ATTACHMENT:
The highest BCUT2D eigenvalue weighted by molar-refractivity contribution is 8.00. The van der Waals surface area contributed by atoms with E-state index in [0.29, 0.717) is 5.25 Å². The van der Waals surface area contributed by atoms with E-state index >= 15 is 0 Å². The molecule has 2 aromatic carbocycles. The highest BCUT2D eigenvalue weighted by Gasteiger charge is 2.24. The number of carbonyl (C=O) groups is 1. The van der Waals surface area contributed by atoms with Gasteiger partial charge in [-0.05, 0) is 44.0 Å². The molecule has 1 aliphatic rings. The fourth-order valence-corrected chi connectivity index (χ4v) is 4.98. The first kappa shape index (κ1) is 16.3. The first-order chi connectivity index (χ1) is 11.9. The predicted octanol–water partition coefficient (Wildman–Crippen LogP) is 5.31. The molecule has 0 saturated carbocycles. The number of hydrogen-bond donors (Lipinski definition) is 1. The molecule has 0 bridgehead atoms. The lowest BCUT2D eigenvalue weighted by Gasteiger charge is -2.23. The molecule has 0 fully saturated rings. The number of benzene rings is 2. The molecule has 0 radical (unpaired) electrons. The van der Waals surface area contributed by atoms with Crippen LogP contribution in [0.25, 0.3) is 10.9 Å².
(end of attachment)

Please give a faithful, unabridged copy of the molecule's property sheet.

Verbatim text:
The highest BCUT2D eigenvalue weighted by molar-refractivity contribution is 8.00. The van der Waals surface area contributed by atoms with E-state index in [0.29, 0.717) is 5.25 Å². The van der Waals surface area contributed by atoms with E-state index >= 15 is 0 Å². The molecule has 2 aromatic carbocycles. The highest BCUT2D eigenvalue weighted by Gasteiger charge is 2.24. The number of carbonyl (C=O) groups is 1. The van der Waals surface area contributed by atoms with Gasteiger partial charge in [-0.05, 0) is 44.0 Å². The molecule has 1 aliphatic rings. The fourth-order valence-corrected chi connectivity index (χ4v) is 4.98. The first kappa shape index (κ1) is 16.3. The first-order chi connectivity index (χ1) is 11.9. The predicted octanol–water partition coefficient (Wildman–Crippen LogP) is 5.31. The molecule has 0 saturated carbocycles. The number of hydrogen-bond donors (Lipinski definition) is 1. The molecule has 0 bridgehead atoms. The lowest BCUT2D eigenvalue weighted by Gasteiger charge is -2.23. The molecule has 0 fully saturated rings. The number of benzene rings is 2. The molecule has 0 radical (unpaired) electrons. The van der Waals surface area contributed by atoms with Crippen LogP contribution in [0.25, 0.3) is 10.9 Å².